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The Ups And Downs Of Gus Van Sant

Movie-A-Day: Drugstore Cowboy

Starring: Matt Dillon, Kelly Lynch, James LeGros, Heather Graham
Director: Gus Van Sant
Year Of Release: 1989
Plot: Bob Hughes and his ‘family’ of drug addicts travel across the Pacific Northwest in the early 1970s, supporting their habit by robbing pharmacies and hospitals. After a tragedy strikes the group, Bob decides to try to go straight, but finds that there is more to extricating himself from the drug user's lifestyle than just giving up drugs.
The Move-A-Day Project is a series of articles based on a multiude of subjects inspired by a different film each day. To find out more about the project click here, or for the full list of previous articles and future movies we'll be covering click here.

Since his feature film directing debut in 1985 with Mala Noche, Gus Van Sant has made 13 movies, ranging from indie classics and mainstream Oscar-winning hits, to disastrous Hollywood remakes and derided adaptations of much loved books.

While he’s renowned as a challenging and visionary director, like many who think outside the box, it’s meant what he’s actually produced over the last 25 years has been incredibly variable, both in terms of subject, as well as quality.

So it’s time to chart the ups and downs of Gus Van Sant’s career, and see whether he’s boomed more than busted.



Mala Noche (1985)
Store clerk Walt meets young illegal Mexican immigrants Johnny and Pepper. Falling for Johnny, he makes a pass at the boy, but is rejected, and while Pepper is more amenable to his advances, it’s Johnny that he wants.

Boom Or Bust?: With his first film, Van Sant staked a claim to be a leading figure in the emerging queer cinema movement, something he’s never completely left behind (as many directors have) but hasn’t completely dedicated his life to either. While it’s his most resolutely indie effort (with the requisite ‘naturalistic’ (i.e. bad) acting and lack of an ending), it’s still a film that sticks with you.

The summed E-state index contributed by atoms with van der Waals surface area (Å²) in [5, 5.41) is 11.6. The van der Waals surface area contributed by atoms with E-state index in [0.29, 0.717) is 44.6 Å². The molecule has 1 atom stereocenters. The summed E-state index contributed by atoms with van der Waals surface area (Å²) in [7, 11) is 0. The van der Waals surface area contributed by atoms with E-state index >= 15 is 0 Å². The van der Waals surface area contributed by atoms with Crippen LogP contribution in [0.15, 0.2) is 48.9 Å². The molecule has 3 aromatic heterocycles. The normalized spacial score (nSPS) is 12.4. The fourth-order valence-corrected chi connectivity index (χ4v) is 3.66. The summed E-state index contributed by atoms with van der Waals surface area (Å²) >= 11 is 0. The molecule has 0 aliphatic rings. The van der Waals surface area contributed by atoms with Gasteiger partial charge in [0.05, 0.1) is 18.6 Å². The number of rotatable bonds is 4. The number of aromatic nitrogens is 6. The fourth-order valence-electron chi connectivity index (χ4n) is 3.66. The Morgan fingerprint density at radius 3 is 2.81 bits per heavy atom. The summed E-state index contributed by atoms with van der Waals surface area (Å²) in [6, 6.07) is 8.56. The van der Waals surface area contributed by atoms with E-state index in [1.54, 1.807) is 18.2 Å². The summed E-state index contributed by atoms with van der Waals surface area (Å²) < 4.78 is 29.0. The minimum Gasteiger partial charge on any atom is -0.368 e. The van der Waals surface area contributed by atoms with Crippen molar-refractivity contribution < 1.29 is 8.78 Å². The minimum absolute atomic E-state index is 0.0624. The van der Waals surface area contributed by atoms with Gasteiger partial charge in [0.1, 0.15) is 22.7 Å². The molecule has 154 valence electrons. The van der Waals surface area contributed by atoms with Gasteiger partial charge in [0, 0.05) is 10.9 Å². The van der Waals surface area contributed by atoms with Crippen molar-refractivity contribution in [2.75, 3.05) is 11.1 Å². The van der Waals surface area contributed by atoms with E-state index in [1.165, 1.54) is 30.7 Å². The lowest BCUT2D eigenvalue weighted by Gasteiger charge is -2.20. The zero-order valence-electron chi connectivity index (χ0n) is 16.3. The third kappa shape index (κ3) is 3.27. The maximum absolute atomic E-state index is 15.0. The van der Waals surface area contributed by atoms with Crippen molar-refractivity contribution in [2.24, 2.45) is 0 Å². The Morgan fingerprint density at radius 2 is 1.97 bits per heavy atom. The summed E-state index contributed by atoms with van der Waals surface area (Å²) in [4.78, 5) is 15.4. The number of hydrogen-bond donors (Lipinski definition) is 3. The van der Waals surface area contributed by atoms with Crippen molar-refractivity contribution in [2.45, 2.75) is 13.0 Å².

Drugstore Cowboy (1989)
Bob Hughes and his ‘family’ of drug addicts travel across the Pacific Northwest in the early 1970s, supporting their habit by robbing pharmacies and hospitals. However Bob discovers that attempting to go straight is anything but easy.

Boom Or Bust?: More accessible than Mala Noche, Drugstore Cowboy was Van Sant’s first film to show off his skill at mixing indie sensibilities with characters and a style that can appeal to the mainstream. The film takes the classic elements of the road movie and introduces a slice of realism that makes it a great watch and Van Sant’s first real success.



My Own Private Idaho (1991)
Partly and very loosely based on the Prince Hal subplot of Shakespeare’s Henry IV, Mike is a narcoleptic street hustler, whose best friend is Scott, who’s also hustling, but mainly doing it as an act of rebellion against his privileged upbringing. The film explores their relationship, although Scott may never truly reciprocate Mike’s feeling.

Boom Or Bust?: One of the first queer cinema efforts to find mainstream traction, My Own Private Idaho is undoubtedly an indie classic, and it’s the film more than any other that River Phoenix’s legend rests on. Mike is a strange but wonderful creation and his journey is both immensely moving and tragic.



Even Cowgirls Get The Blues (1993)
Sissy Hankshaw was born with enormous thumbs, which makes her the best hitchhiker around. Her journeys around the US see her becoming a model, before befriending Bonanza Jellybean, one of the cowgirls at the beauty ranch. However Sissy’s adventure on the ranch eventually lead to an armed siege.